WTC Team of the Tournament contenders: Volume 3
Steve Smith – Australia – Batter – 13 Tests – 1341 runs at 63.85
Smith continued his march to greatness in the WTC, beginning the tournament with an astoundingly impressive Ashes series (774 runs at 110.57). He started that series with twin centuries as Australia stormed England’s fortress at Edgbaston, backed it up with a 92 in a draw at Lord’s, and then returned from concussions with a double-century at Old Trafford. That proved his last century for 15 months but in that time he still scored four half-centuries. The century ‘drought’ ended at the start of this year as he made 131 against India in Sydney, giving him the second most tons of any player in the WTC.
Mayank Agarwal – India – Batter – 12 Tests – 857 runs at 42.85
India’s first choice opener for much of the WTC, Agarwal was at his best during the country’s 3-0 sweep of South Africa. The opener made 340 runs at an average of 85 that series, scoring a double-century in the first Test and 108 in the second. He carried on the run-glut against Bangladesh, averaging 128.50 across the two Tests, making 243 at Indore.
Dimuth Karunaratne – Sri Lanka – Batter – 10 Tests – 999 runs at 55.5
In a lean tournament for the Sri Lankans, Karunaratne shone and was one of the best performing openers in the World Test Championship. Among openers in the WTC, only Rohit Sharma scored more runs but the Indian star played one more match than Karunaratne’s 10. The Sri Lanka captain passed 50 in eight of his 18 innings, scoring a century in his first match of the tournament against New Zealand. He went on to score another ton in Johannesburg before dominating Bangladesh in the WTC’s final series, following up a double-century with scores of 118 and 66 in a series sealing win in Pallekele.
Azhar Ali – Pakistan – Batter – 12 Tests – 748 runs at 39.36
The rock at first drop for Pakistan, Azhar was the team’s second highest run-scorer through the WTC. After a somewhat lean start to the campaign against Australia, his form reignited against Sri Lanka, scoring an important second innings century at Karachi. That was followed by an unbeaten 141 in tough conditions in Southampton in an innings where he was one of only three batters to pass 20. Alongside the two tons, he made two half-centuries, including a 93 on green seamer in Christchurch.
Henry Nicholls – New Zealand – Batter – 10 Tests – 585 runs at 41.78
An ever reliable performer for the Black Caps, Nicholls was a fixture in their line-up for all 10 of their WTC matches on their way to the final. His best performances came in the team’s final push to make the decider, averaging 81 through New Zealand’s last two bilateral series against Pakistan and the West Indies. He stepped up in the absence of Kane Williamson in the second Test against the West Indies, scoring 174, and rounded out his WTC campaign with 157 against Pakistan at Christchurch.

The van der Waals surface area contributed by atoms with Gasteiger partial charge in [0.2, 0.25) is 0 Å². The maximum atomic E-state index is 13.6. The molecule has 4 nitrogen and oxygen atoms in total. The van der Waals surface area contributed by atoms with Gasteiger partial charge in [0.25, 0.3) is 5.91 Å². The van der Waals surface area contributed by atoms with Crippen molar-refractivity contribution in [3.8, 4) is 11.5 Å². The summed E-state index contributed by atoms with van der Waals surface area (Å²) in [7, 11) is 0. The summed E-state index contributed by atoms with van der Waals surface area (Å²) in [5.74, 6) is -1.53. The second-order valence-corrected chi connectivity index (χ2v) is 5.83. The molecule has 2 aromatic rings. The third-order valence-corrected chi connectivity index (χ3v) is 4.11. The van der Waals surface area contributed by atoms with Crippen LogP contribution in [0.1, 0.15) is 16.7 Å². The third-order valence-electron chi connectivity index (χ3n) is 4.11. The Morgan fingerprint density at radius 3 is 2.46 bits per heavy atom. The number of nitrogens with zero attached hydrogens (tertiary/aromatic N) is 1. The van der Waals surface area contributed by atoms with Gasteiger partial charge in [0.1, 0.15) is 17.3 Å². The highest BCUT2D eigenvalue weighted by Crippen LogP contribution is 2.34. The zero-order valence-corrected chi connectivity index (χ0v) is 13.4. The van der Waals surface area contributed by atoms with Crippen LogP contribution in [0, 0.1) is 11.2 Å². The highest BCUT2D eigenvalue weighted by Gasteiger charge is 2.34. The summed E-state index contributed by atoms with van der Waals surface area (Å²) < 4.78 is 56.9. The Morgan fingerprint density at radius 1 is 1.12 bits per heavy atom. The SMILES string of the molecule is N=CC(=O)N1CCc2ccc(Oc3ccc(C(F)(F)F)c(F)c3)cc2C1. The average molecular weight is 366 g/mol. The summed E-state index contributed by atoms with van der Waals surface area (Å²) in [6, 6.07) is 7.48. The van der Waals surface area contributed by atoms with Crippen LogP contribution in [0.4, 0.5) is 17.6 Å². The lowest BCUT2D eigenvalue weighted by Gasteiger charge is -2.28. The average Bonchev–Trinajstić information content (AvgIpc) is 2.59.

Mominul Haque – Bangladesh – Batter – 7 Tests – 534 runs at 41.07
The Bangladesh skipper was his nation’s highest run-scorer in the tournament. Mominul’s best performances came in 2021 as he notched two centuries across four Tests. The left-hander made an impressive 115 in Bangladesh’s second innings of the opening Test against the West Indies, before making 127 against Sri Lanka in a high-scoring draw.
Ben Stokes – England – All-rounder – 17 Tests – 1334 runs at 46 – 34 wickets at 26.26
It has been a golden two years for Stokes, whose game has reached new levels with both bat and ball. The all-rounder was the WTC’s fourth highest run-scorer, scoring four centuries and six fifties across his 32 innings, while still taking the 16th most wickets. He was particularly destructive against the West Indies, averaging 90.75 with the bat and 16.33 with the ball, but his most memorable performances came in the Ashes. Having fired the Australians a warning with an unbeaten 115 in the draw at Lord’s, Stokes produced one of modern cricket’s greatest innings, scoring an unbeaten 135 to drag England to victory at Headingley.
Tim Paine – Australia – Wicket-keeper – 14 Tests – 550 runs at 28.94 – 63 catches and 2 stumpings
The Australia captain completed comfortably the most dismissals of any keeper in the WTC, claiming 15 more than the next best. Exceptional behind the stumps, Paine’s 2.32 dismissals per innings were bettered only by South Africa’s Quinton de Kock (2.44) among keepers who played more than one match. A reliable performer with the bat, Paine scored four half-centuries in the WTC. The most notable of those was his unbeaten 73 at Adelaide Oval, dragging Australia back into the game against India.
Kemar Roach – West Indies – Bowler – 10 Tests – 32 wickets at 29.96
The leader of the West Indies attack, Roach was the Caribbean outfit’s top wicket-taker in the WTC. The quick started his campaign in style taking 4/66 against India at North Sound and was equally impressive against England, taking 4/72 at Old Trafford. The veteran finished his WTC campaign with an exclamation mark, taking nine wickets across two Tests against Sri Lanka.
Anrich Nortje – South Africa – Bowler – 11 Tests – 46 wickets at 27.06
The latest fast bowler off the South African production line, Nortje had a somewhat lean start to his Test cricket career but has come leaps and bounds since claiming his first five-wicket haul against England at Johannesburg. He had averaged 36.27 up until that match and has averaged 26.72 since. Alongside the 5/110 he took against England; Nortje also took 6/56 against Sri Lanka and 5/56 against Pakistan.